A mission church, you might be thinking, is what every church should be. That’s true, of course. But I use the term to describe a church that has no office-bearers except a missionary, and is under the care of the sending church. Streetlight is such a mission church.

Pastoral care for a mission church is challenging for two reasons.

1.        The pastor is a missionary, not a pastor.

Pastoral duties are huge in a mission setting. Every person who comes to the faith needs lots of encouragement and personal contact from a spiritual leader in the church. And as the community of the faithful grows, so does the demand for pastoral care. The community Christ gathers here has far more pastoral needs than the regular congregation I served in the past.

But the spiritual leader in a mission church is a missionary, not a pastor. So he is oriented toward new contacts—connecting with them, deepening relationships, responding increasingly to the problems in their lives to help bring them in submission to Jesus Christ and thus experience the joy of living under the freedom of the Saviour.

The pastoral needs of the congregation he serves are secondary. They are extremely important; but because this flock is led by a missionary, they will be neglected somewhat, by comparison, to churches with constituted consistories. The members of that church often will feel somewhat neglected. That is not strange but it is bad and it needs to be remedied.

2.        As long as the church does not have elders ordained from among the congregation, the members will receive care either from elders of the sending church, or from volunteer elders—men who have the qualities necessary to serve as elders, but who have not received ordination.

These are provisional arrangements. They need to change as quickly as possible because they are not biblical. That is why the form for ordination and installation for missionaries states that the missionary has a primary duty to train and ordain elders.

We are struggling here at Streetlight. We have nearly 60 members in the church and a host of contacts beyond. There is some feeling of neglect among members. We pray that soon we might become as you are, a church with a mission, because we cannot remain for long as a mission with a church.

Lessons from the Materially Poor

The disciples were indignant at what they regarded as wastefulness when a woman poured expensive perfume on Jesus’s head. Jesus replied, “The poor you will always have with you, but you will not always have me.”

Is Jesus suggesting that the poor are his ambassadors; something to remind us of the values he represented when he was with us? Remember: “Inasmuch as you did it for them…”

The poor have been just that to me during the ten-and-a-half years of my ministry as pastor of this downtown urban church. I’ve been challenged nearly every day by the needs of the materially poor.

This is unique. I was a pastor for 18 years in a rural congregation before coming to Hamilton, and I was only occasionally called upon to help the poor. The deaconal fund of that church grew and grew until we decided that we should start releasing money to Christian ministries. The poor were almost absent. We had lost out on the lessons that the poor have to teach us.

Here are a couple that I’ve learned:

  1. The poor are willing to admit they are poor. To confess your neediness requires considerable courage. The need does not take away the courage of asking for help. That’s why Moses said, “Do not be tight fisted toward the poor.” They have suffered enough not to endure the suspicion of those who have the means they need.
  2. They endure poverty without complaint. Of course they often complain that they don’t have much money, but I have seen very little evidence of resentment or anger toward people who earn $50,000 or more and drive nice cars.
  3. Their level of contentment is not less than rich people. Some people downtown walk about with a garbage bag in hand. That bag may contain all the material possessions they own – a Frisbee, a couple of DVDs or VHSs, some clothes, etc.
  4. The help that the church gives is never very much – a $10 grocery voucher, a couple of $3 bus tickets, a bag of fresh fruits or vegetables once per month. When these gifts are given with some grace, the response of gratitude is sometimes overwhelming. I have often felt that I’ve received far more than I’ve given.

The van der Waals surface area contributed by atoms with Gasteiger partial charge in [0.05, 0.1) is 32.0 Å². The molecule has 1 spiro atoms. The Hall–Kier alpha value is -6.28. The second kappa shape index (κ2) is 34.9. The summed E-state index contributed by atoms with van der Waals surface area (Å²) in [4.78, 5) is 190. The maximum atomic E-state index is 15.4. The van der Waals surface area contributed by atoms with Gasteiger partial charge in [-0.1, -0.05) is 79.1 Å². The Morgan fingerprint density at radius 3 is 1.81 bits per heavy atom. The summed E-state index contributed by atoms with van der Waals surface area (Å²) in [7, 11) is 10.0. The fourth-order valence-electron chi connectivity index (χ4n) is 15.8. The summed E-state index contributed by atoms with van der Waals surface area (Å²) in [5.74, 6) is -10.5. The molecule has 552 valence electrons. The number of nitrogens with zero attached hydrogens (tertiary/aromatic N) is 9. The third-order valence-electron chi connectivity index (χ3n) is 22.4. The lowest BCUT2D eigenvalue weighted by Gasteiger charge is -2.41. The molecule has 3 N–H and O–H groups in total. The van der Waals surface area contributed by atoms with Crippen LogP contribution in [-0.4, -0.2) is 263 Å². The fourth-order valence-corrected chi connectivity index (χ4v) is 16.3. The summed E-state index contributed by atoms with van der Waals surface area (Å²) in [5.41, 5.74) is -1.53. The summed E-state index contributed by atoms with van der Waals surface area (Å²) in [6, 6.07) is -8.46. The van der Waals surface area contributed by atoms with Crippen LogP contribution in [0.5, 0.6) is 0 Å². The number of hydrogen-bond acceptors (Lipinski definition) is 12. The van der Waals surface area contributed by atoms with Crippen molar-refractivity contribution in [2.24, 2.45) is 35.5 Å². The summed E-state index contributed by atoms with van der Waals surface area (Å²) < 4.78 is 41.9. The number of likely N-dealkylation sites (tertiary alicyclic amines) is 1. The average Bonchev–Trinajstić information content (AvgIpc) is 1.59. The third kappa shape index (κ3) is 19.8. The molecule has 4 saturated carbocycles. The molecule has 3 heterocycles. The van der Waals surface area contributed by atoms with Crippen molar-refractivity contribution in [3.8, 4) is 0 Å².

People are not more righteous because they are poor; but those who are poor have taught me a lot about righteousness, humility, contentment, and gratitude. We should honour and respect the poor and thank Jesus for putting them in our path.

by Pastor Paul Aasman

Change of Location for Sunday April 30

Our morning worship service on April 30th, 10:30 am, will be held in the Romanian Baptist Church.  Nursery services will be available.

This church is located at 130 Victoria Ave. N., Hamilton.

(between Wilson St. and Cannon St. E.)

Street parking is available on Victoria Ave. N.

The Streetlight bus will be running the regular route Sunday morning.

Our 6:30 pm service will be held at our regular building at:

82 Ferguson St. N.




Streetlight Board Report

As we arrive at the Streetlight building on Thursday evenings for our monthly board meetings, the Girls Club program is running in the main room. Bibles are being opened, and staff and volunteers are bringing the gospel to the teens gathered downstairs. It’s an acute reminder of the importance of the work at Streetlight-the light of the gospel is shining in downtown Hamilton.

Over the last few months, the board has been busy with a number of exciting initiatives. This past December we held our corporate meeting with Ancaster council, where our annual budget is approved. While budgets certainly don’t sound exciting, it is a reminder of how each expense is carefully weighed and spent on the kingdom-gathering work of Jesus Christ. It is both humbling and encouraging to be reminded how so many churches, businesses, and individuals give to Streetlight. Thank you all for your partnership.

The new building is moving forward as our architect works with the City of Hamilton, the fundraising committee continues their work, and the board works to get financing in place for your pledges. These are exciting times for Streetlight.

As the board continues to labour, we are reminded that unless the Lord builds the house, its builders labour in vain. And so we covet your prayers that God will continue to bless this work-gathering a great multitude from every nation, tribe, and people and at last presenting them without blemish before the judgement seat of Christ among the assembly of God’s elect.

“As you sent me into the world, so I have sent them into the world. […] I do not ask for these only, but also for those who will believe in me through their word, that they may all be one” – John 17: 18, 20-21a.

by Ken Vanderboom – Chairman